• Posting your expertise and experience with the intention of helping others will boost your credibility and attractiveness to future employers. They want to see that you are actively engaged even when unemployed
  • When you like/share/comment on other peoples’ posts, you also increase your activity level and boost your profile visibility
  • Join LI groups aligned with your expertise, interests, and location and actively participate by sharing articles you’ve read/written, asking questions, or posting questionnaires


Connect with people who make sense 

  • Start with people you already know: current/former colleagues, leaders, employees, college peers, friends, neighbors
    • Who cares if you haven’t talked to them in 20 years? If you remember them, they probably remember you and they are the fastest way to grow your network
    • Call it out in a quick message to jog their memory, “Hey! I know it’s been a minute, but I was just thinking about that time we…” (P.S. keep that message professional) 😉
  • Find leaders in companies you admire and desire to work for
    • Make sure these leaders align with your skills. For example, connection requests to Bill Gates may not make sense, but their VP of Digital Marketing certainly could if you are an SEO/e-Comm up-and-comer with experience in the Tech/SaaS space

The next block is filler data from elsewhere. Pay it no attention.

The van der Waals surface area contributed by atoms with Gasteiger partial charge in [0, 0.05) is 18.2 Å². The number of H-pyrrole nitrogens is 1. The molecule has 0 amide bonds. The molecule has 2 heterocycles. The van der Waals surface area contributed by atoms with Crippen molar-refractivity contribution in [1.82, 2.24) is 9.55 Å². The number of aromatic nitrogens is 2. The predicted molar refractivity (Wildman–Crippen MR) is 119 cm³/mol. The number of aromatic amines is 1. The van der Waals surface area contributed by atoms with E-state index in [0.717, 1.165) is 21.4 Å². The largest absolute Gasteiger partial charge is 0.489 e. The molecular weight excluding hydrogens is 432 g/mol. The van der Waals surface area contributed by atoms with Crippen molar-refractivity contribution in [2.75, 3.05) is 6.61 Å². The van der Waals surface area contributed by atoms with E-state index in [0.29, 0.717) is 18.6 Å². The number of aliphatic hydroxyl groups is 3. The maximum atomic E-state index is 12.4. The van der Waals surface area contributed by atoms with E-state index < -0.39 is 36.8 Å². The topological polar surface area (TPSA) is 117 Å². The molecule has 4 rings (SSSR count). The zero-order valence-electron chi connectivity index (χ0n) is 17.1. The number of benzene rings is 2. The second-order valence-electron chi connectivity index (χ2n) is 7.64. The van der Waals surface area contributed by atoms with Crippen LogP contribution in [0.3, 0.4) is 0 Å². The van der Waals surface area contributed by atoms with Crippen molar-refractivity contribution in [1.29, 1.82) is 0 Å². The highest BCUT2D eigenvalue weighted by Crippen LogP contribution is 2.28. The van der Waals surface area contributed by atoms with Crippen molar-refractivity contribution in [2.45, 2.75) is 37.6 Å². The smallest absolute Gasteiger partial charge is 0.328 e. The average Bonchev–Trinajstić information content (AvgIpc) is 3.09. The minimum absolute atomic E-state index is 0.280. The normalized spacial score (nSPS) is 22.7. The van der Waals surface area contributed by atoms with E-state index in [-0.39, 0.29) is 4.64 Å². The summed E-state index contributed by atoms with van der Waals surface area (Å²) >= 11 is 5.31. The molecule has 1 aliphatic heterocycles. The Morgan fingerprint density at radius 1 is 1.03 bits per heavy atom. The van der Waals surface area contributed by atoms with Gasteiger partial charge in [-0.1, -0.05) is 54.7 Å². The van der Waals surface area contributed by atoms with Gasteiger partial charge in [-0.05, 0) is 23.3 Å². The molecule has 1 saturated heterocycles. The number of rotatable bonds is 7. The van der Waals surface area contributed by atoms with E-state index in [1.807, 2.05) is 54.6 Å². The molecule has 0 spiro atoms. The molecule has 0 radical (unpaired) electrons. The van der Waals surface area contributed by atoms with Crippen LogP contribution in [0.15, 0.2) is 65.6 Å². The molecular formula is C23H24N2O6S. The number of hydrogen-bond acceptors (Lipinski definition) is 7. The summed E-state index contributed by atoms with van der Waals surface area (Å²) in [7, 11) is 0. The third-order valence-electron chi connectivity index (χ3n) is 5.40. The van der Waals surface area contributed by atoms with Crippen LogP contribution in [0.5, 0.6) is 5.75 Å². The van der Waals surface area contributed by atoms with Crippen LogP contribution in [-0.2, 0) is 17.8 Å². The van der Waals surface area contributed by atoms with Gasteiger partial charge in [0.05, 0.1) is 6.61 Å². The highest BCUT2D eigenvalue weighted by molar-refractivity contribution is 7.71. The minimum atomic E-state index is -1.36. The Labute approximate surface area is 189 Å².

• Flattery will help, so look at their activity and reference thigs that catch your eye and interests to emphasize where your enthusiasm to connect is coming from
  • Research leaders within companies you are applying or interviewing with
    • Similar to above, but if you feel like referencing the role that interests you, just do it in a thoughtful way
    • Make your introduction personal to them if you can (i.e. did you go to the same school, work for the same company, have a shared interest or connection)
    • If you reference the role you are applying for, acknowledge you are already following their recommended path so that they don’t feel you are skirting the process
    • DO NOT use LinkedIn’s AI tool to craft this message! They all sound the same and will likely annoy the person you are trying to impress


What happens when they respond and engage?

  • Anticipate how you can help them (i.e. are they currently hiring for something outside your skills, have they indicated they are looking for work, have they posted on common themes that you are an expert on)
  • Remind yourself what you were hoping to gain from the conversation and be specific with your asks
  • Send them a thank you note, citing what you took away from the conversation


At Elevation Talent Group, our top priority is to provide best in class candidate experiences; our clients’ experience is elevated as a result. We understand that job changes are one of three most stressful life events you will experience and we’re committed to doing everything we can to help you navigate the uncertainties.

Remember that people will want to help you, so be ready to help them do just that. Networking will never hurt your search, but it does take some effort and research on your end to do it well. Next month we’ll chat about impactful in-person networking practices. I would LOVE ideas for future blogs regarding the job search or talent search experience as well! Please feel free to email me at or message me directly on LinkedIn.